Will My Yellow Jacket Trap Work?
All traps work sometimes, none work exactly the same in every location. You will have to experiment a bit to find which bait works best for your area.
But – yes, a wasp trap can catch Yellow Jackets and other stinging insects. The number you capture depends a great deal on where you live and the number of nests nearby.
If you are lucky enough to have few local nests, the effectiveness of the trap will be less. Also, the available food sources that wax and wane throughout the season can affect how well your trap works.
Reducing the number of various bee and wasp nests in the general area has some benefits. The number of wasps at your picnic or attacking your bee colonies should be fewer.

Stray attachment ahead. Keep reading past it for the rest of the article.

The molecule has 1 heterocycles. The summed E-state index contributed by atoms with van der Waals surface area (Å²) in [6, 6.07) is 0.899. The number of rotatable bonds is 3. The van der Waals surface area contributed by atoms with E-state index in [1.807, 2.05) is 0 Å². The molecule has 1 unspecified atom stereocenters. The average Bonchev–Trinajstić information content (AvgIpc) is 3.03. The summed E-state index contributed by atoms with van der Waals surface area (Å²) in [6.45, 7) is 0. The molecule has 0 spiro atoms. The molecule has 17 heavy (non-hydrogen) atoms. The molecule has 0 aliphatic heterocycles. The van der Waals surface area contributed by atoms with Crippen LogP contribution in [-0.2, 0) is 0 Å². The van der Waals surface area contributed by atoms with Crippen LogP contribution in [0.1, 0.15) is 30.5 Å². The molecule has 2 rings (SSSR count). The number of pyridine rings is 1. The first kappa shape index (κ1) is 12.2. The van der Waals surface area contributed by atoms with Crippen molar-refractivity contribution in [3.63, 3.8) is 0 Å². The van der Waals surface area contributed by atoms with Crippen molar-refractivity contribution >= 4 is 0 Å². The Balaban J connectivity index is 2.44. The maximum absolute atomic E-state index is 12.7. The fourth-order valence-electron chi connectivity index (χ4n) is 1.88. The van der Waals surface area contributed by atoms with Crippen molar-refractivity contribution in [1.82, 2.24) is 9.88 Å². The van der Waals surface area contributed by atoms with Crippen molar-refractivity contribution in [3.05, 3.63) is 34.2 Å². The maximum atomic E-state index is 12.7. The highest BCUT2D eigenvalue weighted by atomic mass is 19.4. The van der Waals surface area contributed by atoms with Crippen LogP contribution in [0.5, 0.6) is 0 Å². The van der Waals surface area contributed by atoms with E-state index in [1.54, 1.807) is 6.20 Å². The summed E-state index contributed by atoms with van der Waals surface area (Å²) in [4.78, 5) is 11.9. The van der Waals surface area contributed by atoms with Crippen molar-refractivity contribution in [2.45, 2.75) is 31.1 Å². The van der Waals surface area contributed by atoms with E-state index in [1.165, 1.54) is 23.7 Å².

Also, using traps throughout the Summer to capture and kill Wasp Queens may result in fewer nests next year.
You should see few if any honey bees in your trap. Don’t make the bait sweeter as the added sugar may cause more beneficial bees to take an interest.
Placement is another area that may require some testing. Experiment with placing your trap at different heights – from 4 feet off the ground (on a good tree limb) to a higher level and see which works best for you.
Check the wasp trap weekly and remove any drowned wasps. Refreshing the lure mixture will also help keep the trap functioning.
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If you don’t have the time or desire to make your own trap, you may decide to try one of the commercial ones. A reusable yellow jacket trap can be used and most come with lure refills. These traps often hold up for several seasons of use in sunlight and use pheromones to lure insects inside.